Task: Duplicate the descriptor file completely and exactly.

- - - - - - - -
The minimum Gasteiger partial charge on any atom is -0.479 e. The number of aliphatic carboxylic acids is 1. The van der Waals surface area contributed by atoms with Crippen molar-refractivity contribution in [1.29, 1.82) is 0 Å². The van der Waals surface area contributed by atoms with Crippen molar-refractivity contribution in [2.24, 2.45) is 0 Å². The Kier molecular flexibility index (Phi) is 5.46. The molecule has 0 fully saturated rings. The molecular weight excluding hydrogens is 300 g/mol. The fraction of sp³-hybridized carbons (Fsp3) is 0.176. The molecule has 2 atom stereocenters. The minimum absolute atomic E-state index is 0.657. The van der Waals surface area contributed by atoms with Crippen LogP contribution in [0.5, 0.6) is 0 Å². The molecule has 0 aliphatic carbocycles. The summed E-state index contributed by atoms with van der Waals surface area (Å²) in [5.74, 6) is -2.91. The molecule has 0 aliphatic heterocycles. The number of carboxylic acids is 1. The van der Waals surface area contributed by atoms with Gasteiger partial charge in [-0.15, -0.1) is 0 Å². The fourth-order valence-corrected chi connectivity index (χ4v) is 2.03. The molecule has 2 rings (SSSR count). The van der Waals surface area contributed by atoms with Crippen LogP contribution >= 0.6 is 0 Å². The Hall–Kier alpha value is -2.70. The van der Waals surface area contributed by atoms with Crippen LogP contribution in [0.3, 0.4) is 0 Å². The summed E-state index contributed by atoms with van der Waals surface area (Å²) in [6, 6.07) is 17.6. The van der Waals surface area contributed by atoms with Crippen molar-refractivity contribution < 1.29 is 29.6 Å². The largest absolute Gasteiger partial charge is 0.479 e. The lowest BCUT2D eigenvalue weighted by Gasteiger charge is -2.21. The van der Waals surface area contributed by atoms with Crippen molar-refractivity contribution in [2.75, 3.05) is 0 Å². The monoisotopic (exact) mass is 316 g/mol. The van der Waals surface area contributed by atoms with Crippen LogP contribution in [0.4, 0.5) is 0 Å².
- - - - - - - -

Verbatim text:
The minimum Gasteiger partial charge on any atom is -0.479 e. The number of aliphatic carboxylic acids is 1. The van der Waals surface area contributed by atoms with Crippen molar-refractivity contribution in [1.29, 1.82) is 0 Å². The van der Waals surface area contributed by atoms with Crippen molar-refractivity contribution in [2.24, 2.45) is 0 Å². The Kier molecular flexibility index (Phi) is 5.46. The molecule has 0 fully saturated rings. The molecular weight excluding hydrogens is 300 g/mol. The fraction of sp³-hybridized carbons (Fsp3) is 0.176. The molecule has 2 atom stereocenters. The minimum absolute atomic E-state index is 0.657. The van der Waals surface area contributed by atoms with Crippen LogP contribution in [0.5, 0.6) is 0 Å². The molecule has 0 aliphatic carbocycles. The summed E-state index contributed by atoms with van der Waals surface area (Å²) in [5.74, 6) is -2.91. The molecule has 0 aliphatic heterocycles. The number of carboxylic acids is 1. The van der Waals surface area contributed by atoms with Gasteiger partial charge in [-0.15, -0.1) is 0 Å². The fourth-order valence-corrected chi connectivity index (χ4v) is 2.03. The molecule has 2 rings (SSSR count). The van der Waals surface area contributed by atoms with Crippen LogP contribution >= 0.6 is 0 Å². The Hall–Kier alpha value is -2.70. The van der Waals surface area contributed by atoms with Crippen LogP contribution in [0.3, 0.4) is 0 Å². The summed E-state index contributed by atoms with van der Waals surface area (Å²) in [6, 6.07) is 17.6. The van der Waals surface area contributed by atoms with Crippen molar-refractivity contribution < 1.29 is 29.6 Å². The largest absolute Gasteiger partial charge is 0.479 e. The lowest BCUT2D eigenvalue weighted by Gasteiger charge is -2.21. The van der Waals surface area contributed by atoms with Crippen molar-refractivity contribution in [2.75, 3.05) is 0 Å². The monoisotopic (exact) mass is 316 g/mol. The van der Waals surface area contributed by atoms with Crippen LogP contribution in [0.4, 0.5) is 0 Å².